• Highlight Loc. 1558-67 | Added on Sunday, March 06, 2016, 08:48 AM The fish in the top right quadrant are the best: these are fish that are high in omega-3s but low in mercury, such as herring and sardines (small, oily fish) and salmon. Eating more of these fish can be nothing but good. Eighty-five grams of sardines a day would have a huge impact on your omega-3 intake, but virtually no effect on mercury level. Other fish – those on the bottom left – are obviously bad. Take something like orange roughy (not a super common choice, but not totally unknown): not a lot of omega-3s and a whole load of mercury. Sadly, my favourite choice of tinned tuna is in this area, as well. And then there are those in the middle. The fish on the bottom right – tilefish, swordfish, sushi-grade tuna – are ambiguous. Although they are high in mercury, they also have a lot of omega-3s. You make your kid a little less smart with the mercury and a little smarter with the omega-3s. They’re obviously not as good as the herring and sardines, but they’re a lot better than the grouper and the orange roughy. Faced with a choice between tinned tuna and sushi tuna, the sushi-grade tuna is, surprisingly, probably a better choice. It’s a little higher in mercury, but a lot higher in DHA.

  • Highlight Loc. 1614-18 | Added on Sunday, March 06, 2016, 08:57 AM Almost 90 percent of women report some symptoms of nausea and more than half report some vomiting as well. This tends to peak at around eight or nine weeks of pregnancy and fall off after that. The graph below gives you a sense of how many women report being sick by week of pregnancy. 2 Almost 50 percent of the women in this study reported vomiting at some point in weeks five to eight of pregnancy, but it was less than 15 to 20 percent by seventeen weeks.

  • Highlight Loc. 1630-34 | Added on Sunday, March 06, 2016, 08:59 AM The average pregnant woman starts to feel bad at around six weeks (that’s two weeks after her missed period). She starts feeling better at around thirteen or fourteen weeks, a couple of weeks into the second trimester. During this time, she may or may not throw up at all. If she does, it will typically be concentrated in just a few days (although those days might be quite bad). If you are throwing up every day for a month, that is unusual: in these studies, only about 5 percent of women report nausea that severe.

  • Highlight Loc. 1643-44 | Added on Sunday, March 06, 2016, 09:00 AM one study showed that the overall risk of first-trimester miscarriage was 30 percent for women without nausea versus just 8 percent for those who were nauseated.

  • Highlight Loc. 1877-81 | Added on Sunday, March 06, 2016, 10:04 AM a study in England of about 57,000 pregnancies. This study found that the first trimester screening could detect 91 percent of Down’s syndrome cases. This study also answered my second question. The researchers reported a 6.3 percent false positive rate. This means that for every 100 women tested, about 6 of them were told they were positive but in fact their babies turned out to be perfectly healthy.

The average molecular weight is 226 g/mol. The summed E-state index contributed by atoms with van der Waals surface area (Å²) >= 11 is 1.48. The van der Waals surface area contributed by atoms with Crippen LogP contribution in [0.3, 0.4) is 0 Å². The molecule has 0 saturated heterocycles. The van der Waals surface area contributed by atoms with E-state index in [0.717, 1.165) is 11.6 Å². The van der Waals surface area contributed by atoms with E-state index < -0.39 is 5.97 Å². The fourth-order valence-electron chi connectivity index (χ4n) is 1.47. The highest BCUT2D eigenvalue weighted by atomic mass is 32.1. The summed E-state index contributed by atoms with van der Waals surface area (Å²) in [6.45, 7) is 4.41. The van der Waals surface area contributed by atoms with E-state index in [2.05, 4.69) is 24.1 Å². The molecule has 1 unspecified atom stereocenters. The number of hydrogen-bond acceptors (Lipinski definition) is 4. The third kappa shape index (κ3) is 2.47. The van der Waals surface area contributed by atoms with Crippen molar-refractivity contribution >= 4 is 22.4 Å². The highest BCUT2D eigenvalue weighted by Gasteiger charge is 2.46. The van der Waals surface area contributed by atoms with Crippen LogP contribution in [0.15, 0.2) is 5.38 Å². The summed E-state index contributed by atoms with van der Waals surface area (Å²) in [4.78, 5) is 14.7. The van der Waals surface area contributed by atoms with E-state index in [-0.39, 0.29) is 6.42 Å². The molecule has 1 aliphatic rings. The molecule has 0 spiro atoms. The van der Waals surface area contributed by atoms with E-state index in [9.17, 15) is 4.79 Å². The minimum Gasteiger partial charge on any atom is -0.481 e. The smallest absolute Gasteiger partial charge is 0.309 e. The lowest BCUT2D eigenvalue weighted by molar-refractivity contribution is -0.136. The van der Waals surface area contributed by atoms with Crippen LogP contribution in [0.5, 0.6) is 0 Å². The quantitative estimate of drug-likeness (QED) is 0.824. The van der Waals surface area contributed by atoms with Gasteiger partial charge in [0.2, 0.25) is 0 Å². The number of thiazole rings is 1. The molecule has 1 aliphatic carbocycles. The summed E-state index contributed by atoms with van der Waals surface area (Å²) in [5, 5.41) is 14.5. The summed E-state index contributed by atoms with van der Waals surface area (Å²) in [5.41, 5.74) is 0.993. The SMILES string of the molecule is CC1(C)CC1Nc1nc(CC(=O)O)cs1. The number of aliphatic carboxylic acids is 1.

• Highlight Loc. 1930-31 | Added on Sunday, March 06, 2016, 10:07 AM I was 31. My initial risk was about 1 in 700. If I did this screening, about 89 percent of Down’s syndrome cases would be detected. Taking into account the few false positives, my final risk would go down by about almost a factor of 10, to about 1 in 6,000.

  • Highlight Loc. 2485-86 | Added on Sunday, March 06, 2016, 01:44 PM The authors collected data from 500 women, about half of whom had a girl and half a boy. The average female heart rate was 151.7, and the average male heart rate was 154.9. These were not significantly different

  • Highlight Loc. 2638-41 | Added on Sunday, March 06, 2016, 01:58 PM Women who do Kegels regularly are significantly less likely to have urinary leakage. Of course, this is just like any other exercise: it works by building up your muscles. So there is no reason not to start even before you are pregnant, although these studies show you can get the benefits of the exercise even if you start midway through the pregnancy.

  • Highlight Loc. 2641-43 | Added on Sunday, March 06, 2016, 01:58 PM A review article from 2009 suggests that women who are encouraged to do these exercises are less than half as likely as control women to experience any urinary incontinence during late pregnancy or in the post-natal period. This is especially true for women having their first baby.

  • Highlight Loc. 2725-26 | Added on Sunday, March 06, 2016, 02:03 PM Most evidence suggests that restrictions on back sleeping are overblown, although one recent study disagrees. Concrete guidance is limited.

  • Highlight Loc. 2810-11 | Added on Sunday, March 06, 2016, 02:12 PM Although there are no randomised trials in pregnant women, the evidence on the safety of paracetamol is vast, which is why it deserves the Category B ranking.

  • Highlight Loc. 3026-30 | Added on Sunday, March 06, 2016, 09:49 PM There is a bit of randomised controlled trial evidence on this. In a study of 1,200 women with singleton pregnancies and threatened pre-term labour, about 400 of them were put on bed rest and the other 800 were not. Bed rest was not effective at preventing pre-term birth (7.9 percent of the bed rest group and 8.5 percent of the control group had their babies prematurely). 7 There’s more randomised evidence for multiple gestations and again, there is no evidence that women put on bed rest had fewer pre-term deliveries or better general outcomes.